When looking at the overall picture, placing an ad on the radio has a variety of advantages. When compared to television advertising, a 30-second radio ad is often less expensive and easier to produce. Radio ads can be produced very quickly, and unlike print ads, there is no wait time for another issue to come out.
The major advantage to radio advertising is targeting a specific audience. With such a variety of radio stations and formats, from news/talk shows to country to Top 40, targeting an audience can be easy.
When targeting an audience one must first decide who they are trying to reach (teenagers, families, men/women), and then choose the radio format that corresponds to their audience. An example of this would be an advertiser in the Fargo/Moorhead market interested in targeting young adults – either Bob 95 or Froggy 99.9 would be a viable option. These stations are country music formats and are very influential towards the younger adult audience. On the other hand, if an advertiser were to target a younger, teenage audience, then Y94 would be the most feasible format to choose.
Choosing the right format and radio stations will allow the advertiser to reach an expansive amount of people. If an advertisement is aired on the wrong format or station, the recall will be much lower. With that being said, the major advantages of radio advertising are the market reach, flexibility, selectivity, affordability and the ability to target a specific demographic. By utilizing these tools correctly, an advertiser will have an easy time providing information about a product or service to their potential clients.
A Brief Statement of Misconceptions
Not everything in radio advertising is sugar-coated; it does, in fact, have its pitfalls. Like most types of media, radio has a variety of ad clutter, and an increase in competition from new media.
One major disadvantage is that morning and evening commutes are key drive times for consumers, so when a variety of businesses want their ads to run there are only so many spots available. This can drive up the cost for those choosing such specific time slots. In most instances, radio can often be background noise. For example, a person at work may be working on a project and have the radio on in the background, but they are not actually listening to it. It is just a background noise that may be tuned into every once and a while. With that said, an advertiser may need to run an ad more than just a few times in order for it to make an impact. Some consumers are often frustrated by the number of commercials they hear, so it makes the process a little more difficult.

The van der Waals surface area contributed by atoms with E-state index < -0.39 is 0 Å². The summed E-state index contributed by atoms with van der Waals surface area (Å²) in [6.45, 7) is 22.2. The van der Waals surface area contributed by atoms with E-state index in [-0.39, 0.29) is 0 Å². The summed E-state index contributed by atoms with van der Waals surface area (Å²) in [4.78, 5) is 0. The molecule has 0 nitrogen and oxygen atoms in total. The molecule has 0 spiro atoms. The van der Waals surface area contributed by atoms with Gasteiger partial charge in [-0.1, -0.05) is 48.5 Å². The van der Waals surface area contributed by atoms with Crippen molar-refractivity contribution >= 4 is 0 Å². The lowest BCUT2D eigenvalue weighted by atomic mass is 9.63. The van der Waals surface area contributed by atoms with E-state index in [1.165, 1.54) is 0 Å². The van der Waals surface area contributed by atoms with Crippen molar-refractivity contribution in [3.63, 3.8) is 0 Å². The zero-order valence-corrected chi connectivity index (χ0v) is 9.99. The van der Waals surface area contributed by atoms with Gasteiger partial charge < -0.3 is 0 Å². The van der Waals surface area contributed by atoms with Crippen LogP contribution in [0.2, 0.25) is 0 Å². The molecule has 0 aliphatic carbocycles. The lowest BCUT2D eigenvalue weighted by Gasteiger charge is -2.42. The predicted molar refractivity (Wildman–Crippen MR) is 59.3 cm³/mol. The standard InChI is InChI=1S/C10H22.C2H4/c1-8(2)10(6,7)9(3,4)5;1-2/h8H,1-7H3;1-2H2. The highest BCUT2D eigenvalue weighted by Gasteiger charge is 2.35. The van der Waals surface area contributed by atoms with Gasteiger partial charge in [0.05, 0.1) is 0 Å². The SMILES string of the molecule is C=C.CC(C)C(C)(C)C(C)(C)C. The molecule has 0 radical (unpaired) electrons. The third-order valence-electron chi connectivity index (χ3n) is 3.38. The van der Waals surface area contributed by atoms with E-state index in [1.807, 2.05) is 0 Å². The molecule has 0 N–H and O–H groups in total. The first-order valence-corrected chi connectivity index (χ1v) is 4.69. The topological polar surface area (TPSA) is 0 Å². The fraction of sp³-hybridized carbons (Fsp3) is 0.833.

On the Fence?
When deciding to pursue radio advertising, there are a few things that can help make it more effective. Radio ads engage listeners, keeping the product or service being sold at the forefront, covering all the key points in an efficient and entertaining way and finishing with a call to action such as a phone number.
Remember that people listening to the ad are probably doing something else at the same time, like driving in their cars or doing household chores. For this reason, repeat key information such as the company name and the name of the product or service you’re selling. The music and tone of the ad should also fit the station the ad will be airing on. An effective ad would not have a country jingle to it, and then placed on a rock station. As mentioned, radio advertising has a variety of advantages. But like most advertising, it does have its downfalls. The choice to run an ad on the radio is up to the particular client. There have been very successful radio campaigns in the past, with the door open for many more to come.